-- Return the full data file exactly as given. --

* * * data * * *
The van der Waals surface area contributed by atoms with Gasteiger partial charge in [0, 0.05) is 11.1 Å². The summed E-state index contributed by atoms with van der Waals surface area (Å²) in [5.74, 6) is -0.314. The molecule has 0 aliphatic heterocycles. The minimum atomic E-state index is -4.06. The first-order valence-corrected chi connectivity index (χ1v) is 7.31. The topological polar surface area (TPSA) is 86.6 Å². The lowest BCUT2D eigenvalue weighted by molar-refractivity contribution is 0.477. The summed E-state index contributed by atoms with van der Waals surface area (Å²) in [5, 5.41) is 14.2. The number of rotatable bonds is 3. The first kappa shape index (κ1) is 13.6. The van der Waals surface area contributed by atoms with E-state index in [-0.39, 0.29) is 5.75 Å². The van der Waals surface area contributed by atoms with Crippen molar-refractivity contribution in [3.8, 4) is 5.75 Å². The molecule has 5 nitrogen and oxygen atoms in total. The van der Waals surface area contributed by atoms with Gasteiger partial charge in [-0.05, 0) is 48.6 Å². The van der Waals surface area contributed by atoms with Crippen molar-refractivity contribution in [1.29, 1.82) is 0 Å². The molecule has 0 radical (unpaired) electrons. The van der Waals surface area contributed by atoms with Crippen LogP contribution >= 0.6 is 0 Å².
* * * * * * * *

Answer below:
The van der Waals surface area contributed by atoms with Gasteiger partial charge in [0, 0.05) is 11.1 Å². The summed E-state index contributed by atoms with van der Waals surface area (Å²) in [5.74, 6) is -0.314. The molecule has 0 aliphatic heterocycles. The minimum atomic E-state index is -4.06. The first-order valence-corrected chi connectivity index (χ1v) is 7.31. The topological polar surface area (TPSA) is 86.6 Å². The lowest BCUT2D eigenvalue weighted by molar-refractivity contribution is 0.477. The summed E-state index contributed by atoms with van der Waals surface area (Å²) in [5, 5.41) is 14.2. The number of rotatable bonds is 3. The first kappa shape index (κ1) is 13.6. The van der Waals surface area contributed by atoms with E-state index in [-0.39, 0.29) is 5.75 Å². The van der Waals surface area contributed by atoms with Crippen molar-refractivity contribution in [3.8, 4) is 5.75 Å². The molecule has 5 nitrogen and oxygen atoms in total. The van der Waals surface area contributed by atoms with Gasteiger partial charge in [-0.05, 0) is 48.6 Å². The van der Waals surface area contributed by atoms with Crippen molar-refractivity contribution in [1.29, 1.82) is 0 Å². The molecule has 0 radical (unpaired) electrons. The van der Waals surface area contributed by atoms with Crippen LogP contribution >= 0.6 is 0 Å².